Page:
REPOST ARTICLE SOURCE: http://blog.aarp.org/2012/08/30/patti-shea-caregiver-discrimination/
Working caregivers, have you heard that tone of voice from your workplace manager? You know the one where it sounds like he’s perpetually disappointed in you? You’re not imagining it. It’s real, or so says a new report by AARP.
According to our report, a staggering 42 percent of U.S. workers provided unpaid eldercare in the past five years, while 49 percent expect to do so for a family member or friend in the coming five years. The average caregiver is a 49-year-old woman who works outside the home and spends up to 20 hours a week providing unpaid care for a loved one. In 2009 dollars, monetary value of their unpaid contributions is $450 BILLION. (This exceeds the profits of either Exxon or WalMart.)
And this affects employers how? Well, today more than 40 million people, that’s one in every eight, are age 65 and older — which will balloon to 72 million by 2030. An aging workforce will likely care for their aging parents, who are living longer.
So what does this mean for employers who are woefully unprepared for this? It means change should start at the federal and state levels to help guide employers and their working caregivers. But let’s just focus on the states for now.
Only four states — Alaska, Connecticut, New Jersey and Oregon, plus the District of Columbia — have laws that protect family caregivers that exceed federal protections. The report says additions to workplace discrimination laws are needed to help family caregivers. Just what changes can states make?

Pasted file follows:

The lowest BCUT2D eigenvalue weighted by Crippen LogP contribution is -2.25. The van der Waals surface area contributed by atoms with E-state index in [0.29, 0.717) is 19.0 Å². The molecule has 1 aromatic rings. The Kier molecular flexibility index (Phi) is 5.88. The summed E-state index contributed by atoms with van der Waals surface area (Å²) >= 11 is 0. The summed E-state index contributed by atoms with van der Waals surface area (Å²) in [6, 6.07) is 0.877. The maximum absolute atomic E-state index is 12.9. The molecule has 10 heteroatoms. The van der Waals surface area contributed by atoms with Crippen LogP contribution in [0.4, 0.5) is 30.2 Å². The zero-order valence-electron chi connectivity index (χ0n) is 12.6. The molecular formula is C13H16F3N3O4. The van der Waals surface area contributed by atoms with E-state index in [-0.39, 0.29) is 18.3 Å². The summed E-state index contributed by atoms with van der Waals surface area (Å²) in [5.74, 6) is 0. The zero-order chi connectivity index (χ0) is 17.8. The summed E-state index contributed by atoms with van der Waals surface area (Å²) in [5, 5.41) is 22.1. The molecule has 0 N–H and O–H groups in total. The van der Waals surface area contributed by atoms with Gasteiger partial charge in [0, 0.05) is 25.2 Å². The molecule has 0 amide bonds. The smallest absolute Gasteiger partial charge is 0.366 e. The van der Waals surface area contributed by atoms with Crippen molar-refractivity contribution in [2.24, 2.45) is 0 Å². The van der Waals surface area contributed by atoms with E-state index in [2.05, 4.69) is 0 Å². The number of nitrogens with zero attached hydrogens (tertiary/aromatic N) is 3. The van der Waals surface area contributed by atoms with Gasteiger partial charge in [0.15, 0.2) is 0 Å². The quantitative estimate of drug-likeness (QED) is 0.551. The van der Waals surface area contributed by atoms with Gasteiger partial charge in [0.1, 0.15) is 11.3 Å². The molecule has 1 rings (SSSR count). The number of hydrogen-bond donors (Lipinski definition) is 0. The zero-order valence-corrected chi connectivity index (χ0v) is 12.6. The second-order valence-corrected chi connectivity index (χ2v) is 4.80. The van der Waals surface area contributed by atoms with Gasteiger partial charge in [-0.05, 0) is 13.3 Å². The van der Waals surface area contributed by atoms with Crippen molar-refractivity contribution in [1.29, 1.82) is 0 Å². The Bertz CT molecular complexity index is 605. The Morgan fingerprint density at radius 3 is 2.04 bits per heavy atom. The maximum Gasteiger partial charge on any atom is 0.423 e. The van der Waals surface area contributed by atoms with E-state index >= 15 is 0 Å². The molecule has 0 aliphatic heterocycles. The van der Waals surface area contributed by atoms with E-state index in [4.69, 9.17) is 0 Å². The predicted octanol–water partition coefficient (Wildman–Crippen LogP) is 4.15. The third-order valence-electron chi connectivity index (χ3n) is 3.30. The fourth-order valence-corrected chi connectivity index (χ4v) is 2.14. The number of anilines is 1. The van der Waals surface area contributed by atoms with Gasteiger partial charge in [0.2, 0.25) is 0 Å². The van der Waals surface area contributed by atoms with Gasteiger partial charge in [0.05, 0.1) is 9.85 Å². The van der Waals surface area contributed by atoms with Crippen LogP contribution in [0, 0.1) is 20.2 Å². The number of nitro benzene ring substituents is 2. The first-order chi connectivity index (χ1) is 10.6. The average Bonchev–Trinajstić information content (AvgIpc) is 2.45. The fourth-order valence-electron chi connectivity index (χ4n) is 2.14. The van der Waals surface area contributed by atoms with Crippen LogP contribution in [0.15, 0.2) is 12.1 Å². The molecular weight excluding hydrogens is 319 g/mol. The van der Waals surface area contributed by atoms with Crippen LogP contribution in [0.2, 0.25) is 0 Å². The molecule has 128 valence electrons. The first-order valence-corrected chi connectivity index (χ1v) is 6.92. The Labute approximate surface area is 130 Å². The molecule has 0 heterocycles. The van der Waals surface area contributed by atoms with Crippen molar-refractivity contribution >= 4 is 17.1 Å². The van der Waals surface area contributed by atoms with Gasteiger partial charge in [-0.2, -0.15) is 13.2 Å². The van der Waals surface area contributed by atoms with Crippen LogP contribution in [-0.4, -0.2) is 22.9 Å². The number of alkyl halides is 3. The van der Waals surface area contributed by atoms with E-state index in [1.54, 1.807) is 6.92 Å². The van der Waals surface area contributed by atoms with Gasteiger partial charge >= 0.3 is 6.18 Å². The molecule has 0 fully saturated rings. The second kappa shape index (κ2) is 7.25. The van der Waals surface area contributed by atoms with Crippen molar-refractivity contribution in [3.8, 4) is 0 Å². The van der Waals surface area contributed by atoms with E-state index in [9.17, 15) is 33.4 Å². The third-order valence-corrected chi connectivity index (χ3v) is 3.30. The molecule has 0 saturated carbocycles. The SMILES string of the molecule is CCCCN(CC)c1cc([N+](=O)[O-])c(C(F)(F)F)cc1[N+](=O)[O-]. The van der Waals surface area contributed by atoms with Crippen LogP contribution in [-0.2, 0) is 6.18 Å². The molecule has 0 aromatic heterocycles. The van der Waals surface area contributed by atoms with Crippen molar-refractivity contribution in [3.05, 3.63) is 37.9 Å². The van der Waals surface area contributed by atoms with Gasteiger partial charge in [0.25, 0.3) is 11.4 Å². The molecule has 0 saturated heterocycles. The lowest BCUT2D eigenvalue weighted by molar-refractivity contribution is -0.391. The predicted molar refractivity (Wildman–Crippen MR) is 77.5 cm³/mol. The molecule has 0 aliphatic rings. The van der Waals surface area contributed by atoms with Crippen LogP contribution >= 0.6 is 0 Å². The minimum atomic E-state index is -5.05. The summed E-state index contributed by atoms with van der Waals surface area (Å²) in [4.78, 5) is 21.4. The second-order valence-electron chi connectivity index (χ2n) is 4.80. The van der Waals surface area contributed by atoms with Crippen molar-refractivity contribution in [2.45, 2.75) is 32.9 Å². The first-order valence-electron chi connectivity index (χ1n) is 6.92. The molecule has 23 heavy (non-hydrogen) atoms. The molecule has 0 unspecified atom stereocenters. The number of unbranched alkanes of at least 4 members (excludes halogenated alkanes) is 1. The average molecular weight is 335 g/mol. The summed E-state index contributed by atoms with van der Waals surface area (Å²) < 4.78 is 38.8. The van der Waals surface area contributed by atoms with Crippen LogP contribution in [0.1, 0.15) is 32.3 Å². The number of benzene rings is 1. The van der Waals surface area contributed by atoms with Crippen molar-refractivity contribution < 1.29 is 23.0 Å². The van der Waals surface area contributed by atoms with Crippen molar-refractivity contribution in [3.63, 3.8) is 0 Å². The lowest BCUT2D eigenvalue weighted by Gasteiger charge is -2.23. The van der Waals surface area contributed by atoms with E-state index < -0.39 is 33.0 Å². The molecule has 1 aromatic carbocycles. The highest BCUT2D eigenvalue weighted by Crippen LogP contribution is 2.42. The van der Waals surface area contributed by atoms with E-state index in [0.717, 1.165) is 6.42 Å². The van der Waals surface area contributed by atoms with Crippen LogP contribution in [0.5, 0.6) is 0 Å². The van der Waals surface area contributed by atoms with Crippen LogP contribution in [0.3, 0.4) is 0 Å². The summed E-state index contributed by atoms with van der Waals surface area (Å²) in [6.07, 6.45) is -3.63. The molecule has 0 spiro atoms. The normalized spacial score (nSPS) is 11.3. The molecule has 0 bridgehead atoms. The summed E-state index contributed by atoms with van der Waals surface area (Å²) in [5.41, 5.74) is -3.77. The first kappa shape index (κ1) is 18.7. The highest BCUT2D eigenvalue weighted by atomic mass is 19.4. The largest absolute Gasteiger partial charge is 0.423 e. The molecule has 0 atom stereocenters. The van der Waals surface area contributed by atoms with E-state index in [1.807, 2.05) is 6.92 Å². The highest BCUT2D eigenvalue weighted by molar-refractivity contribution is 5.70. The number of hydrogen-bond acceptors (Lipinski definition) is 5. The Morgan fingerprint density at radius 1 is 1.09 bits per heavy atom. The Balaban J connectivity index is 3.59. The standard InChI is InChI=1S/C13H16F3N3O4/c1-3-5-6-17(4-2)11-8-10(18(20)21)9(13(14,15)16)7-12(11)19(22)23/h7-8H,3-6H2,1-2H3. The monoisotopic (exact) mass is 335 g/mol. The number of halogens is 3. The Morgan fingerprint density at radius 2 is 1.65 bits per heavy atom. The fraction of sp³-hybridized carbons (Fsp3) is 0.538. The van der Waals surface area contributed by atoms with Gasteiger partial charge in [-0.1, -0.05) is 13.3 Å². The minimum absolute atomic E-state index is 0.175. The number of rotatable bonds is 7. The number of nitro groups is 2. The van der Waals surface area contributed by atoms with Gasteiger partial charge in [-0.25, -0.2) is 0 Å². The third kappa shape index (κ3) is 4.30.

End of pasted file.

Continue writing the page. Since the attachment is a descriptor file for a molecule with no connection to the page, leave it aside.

- Add the term “family caregiver status” to the list of characteristics upon which employers are prohibited from basing decisions under state employment law.
- Define the term “family caregiver” for the purposes of employment antidiscrimination protections as “a person who cares for a family member”
- Define “family member” as a “person who is related by blood, legal custody or marriage, a domestic partner, or a person with whom the caregiver lives in a familial relationship”
- Ensure that anti-retaliation provisions that discrimination complaints apply to family caregivers as well.
That’s asking a lot! OK, but what can employers do? The report suggests:
- Adopt a model policy for preventing Family Responsibilities Discrimination (FRD)
- Provide workplace flexibility (flextime, teleworking, compressed workweeks, etc.)
- Establish effective and predictable scheduling for hourly employees
- Develop and provide education and training to supervisors/managers
- Offer eldercare support resources and referral services to employees
- Add hiring practices for people with eldercare responsibilities.
Studies have shown that working caregivers, while some might have odd hours, are more loyal to an employer who is flexible to their needs. Change like this isn’t easy or fast, of course. But it is sensible. Who knows, one day these employers might find themselves in a caregiving situation and understand what we caregivers go through each day.
The report reviews the most horrific of caregiver discrimination lawsuits, (start on Page 6) which I won’t go into, but check them out.
What about you? Does your e